When I was first asked to write a light-hearted (but informative article) on the impact of the Coronavirus Pandemic on the UK economy, I was full of hope and optimism. Last week was one of panic buying hyped by social media; schools were rumoured to soon close, and the travel industry was clearly in trouble.
But logic had overcome hysteria for me and my cupboards were filled with food and not a years supply of toilet paper. There was enough reason to think e-commerce would simply take the high street footfall as people avoided crowds. I predicted self-isolating meant increased time on mobiles phones and that social media advertising would yield strong results.
The panic had shifted to Businesses where just a bad week rings alarm bells. My phone was constantly ringing from clients past and present, desperate for expert advice in unprecedented times. They feared the writing was on the wall as sports gatherings were cancelled and the stock market crashed.
I tried to turn it into a positive for a Wedding Rings company, explained that weekends would see couples together, with nowhere for the men to hide from wedding planning. Deep down, I feared gatherings could be cancelled.
I figured the home improvement sector would see an increase in business with self-isolation and staycations with holiday funds to spend on the house instead.
I was honest with the travel & hospitality sector and events management, who were in danger. Anywhere with large gatherings of people, but I did not think the world would just stop.
I also thought I was pretty safe in Digital Marketing, seeing as the worst thing you can do as a company is cut all advertising as a knee-jerk reaction. Marketing spend is an investment when done right, not a cost. But with the small business rule of thumb is to spend less than you are making.
Then this week happened, and we saw the worst results in history. Not only that, but I was self-isolating with two young children.
I was stunned by performance across the board. Accounts that were performing 20x return dropped to 0.8.
Home office furniture was probably the only necessary purchases other than essentials. And my optimism disappeared quicker than pasta off a supermarket shelf.
Consumer focus was purely on stocking up on essentials for the duration, forced into it by the initial panic buying of others. Industries such as the theatre and airlines cut all staff with no pay. And the economy simply collapsed.
One week of consumer miss-direction was all it took. One week of bad sales and fear became a pandemic too.
Self-isolation was the other big driver; companies invoked working from home contingencies, school closures were confirmed to create more loss of earnings. You couldn’t get through to the banks, insurances companies, or travel agents. It was clear where everyone’s focus was; Self-preservation.
It won’t last long before people are bored of being indoors and looking to spend again. A week in self-isolation makes people beg for normality and to go out. The Government are also putting a lot of money back into circulation with grants and loans.
I predict at most 4-6 weeks if the masses if the Government gives the self-employed an alternative to working, which sadly is too long for most businesses. I am hoping it comes sooner for their sakes. Luxury goods I feel might struggle the most to return to previous sales volumes.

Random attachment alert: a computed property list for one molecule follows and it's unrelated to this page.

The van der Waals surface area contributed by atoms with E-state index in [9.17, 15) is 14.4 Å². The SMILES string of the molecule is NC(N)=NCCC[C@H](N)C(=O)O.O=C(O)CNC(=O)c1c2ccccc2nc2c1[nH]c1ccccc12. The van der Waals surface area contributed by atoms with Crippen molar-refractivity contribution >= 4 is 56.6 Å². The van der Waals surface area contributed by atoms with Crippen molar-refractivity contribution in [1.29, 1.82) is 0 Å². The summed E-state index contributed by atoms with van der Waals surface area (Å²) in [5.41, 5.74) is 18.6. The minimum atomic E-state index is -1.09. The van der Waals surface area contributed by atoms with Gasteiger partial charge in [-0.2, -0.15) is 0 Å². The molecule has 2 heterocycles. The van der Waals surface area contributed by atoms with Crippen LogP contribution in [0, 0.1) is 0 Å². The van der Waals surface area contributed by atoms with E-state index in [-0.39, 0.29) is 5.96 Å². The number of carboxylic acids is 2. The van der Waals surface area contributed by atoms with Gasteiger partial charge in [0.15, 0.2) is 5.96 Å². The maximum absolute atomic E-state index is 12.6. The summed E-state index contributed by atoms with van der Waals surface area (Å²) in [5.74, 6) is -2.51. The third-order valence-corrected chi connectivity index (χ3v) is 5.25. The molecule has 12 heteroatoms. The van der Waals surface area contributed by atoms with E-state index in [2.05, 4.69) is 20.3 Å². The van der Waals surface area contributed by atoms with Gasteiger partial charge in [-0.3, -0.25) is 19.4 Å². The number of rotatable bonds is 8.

I respect my clients and get on well with all of them. So it was not with a heavy heart that I contacted them and offered a payment break. Especially I was facing working from home with two kids so I needed to cut back to a support role anyway. I was speaking to them daily and knew their business and the impact of their current results.
I owed it to them to be truthful and honest about the best marketing strategy for them, their survival more important than my own needs. It doesn’t sit well with me to get paid if I am not bringing a return anyway. I’ll be keeping a close eye on all their stats to see the peaks and green shoots when they happen.
So there is an irony of submitting a piece about impacts on small businesses on the day I effectively lost every client, and potentially my business. I’m self-employed so as it stands I am getting no financial help from the Government, but it’s more of a career break anyway. I do take pleasure to see their list of key workers though, as they are forced to admit who the real driving force of this country is. I await with bated breath for the pay imbalance to be addressed.
In business, you have to adapt and survive. I’m increasing my focus on training people to run their own marketing, wanting to give back. I’ve also started to see Covid 19 in a different light today; it’s broken the wheel and brought change. Coronavirus has had a bigger positive impact on the Climate than Greta Thunberg, with the noticeable reversal caused by less air-travel and pollution and the difference we can make.
Perhaps global Governments can see the improvements and realise it’s not too late, part of me hopes the self-isolation lasts all year. The world needed a break, and so do I. My plan is the business equivalent of going to the Winchester for a beer and waiting for it to all blow over. And it will. I believe the strong will survive and need to plan their marketing strategy now for when normality resumes. In the meantime, I have some children I need to reconnect with.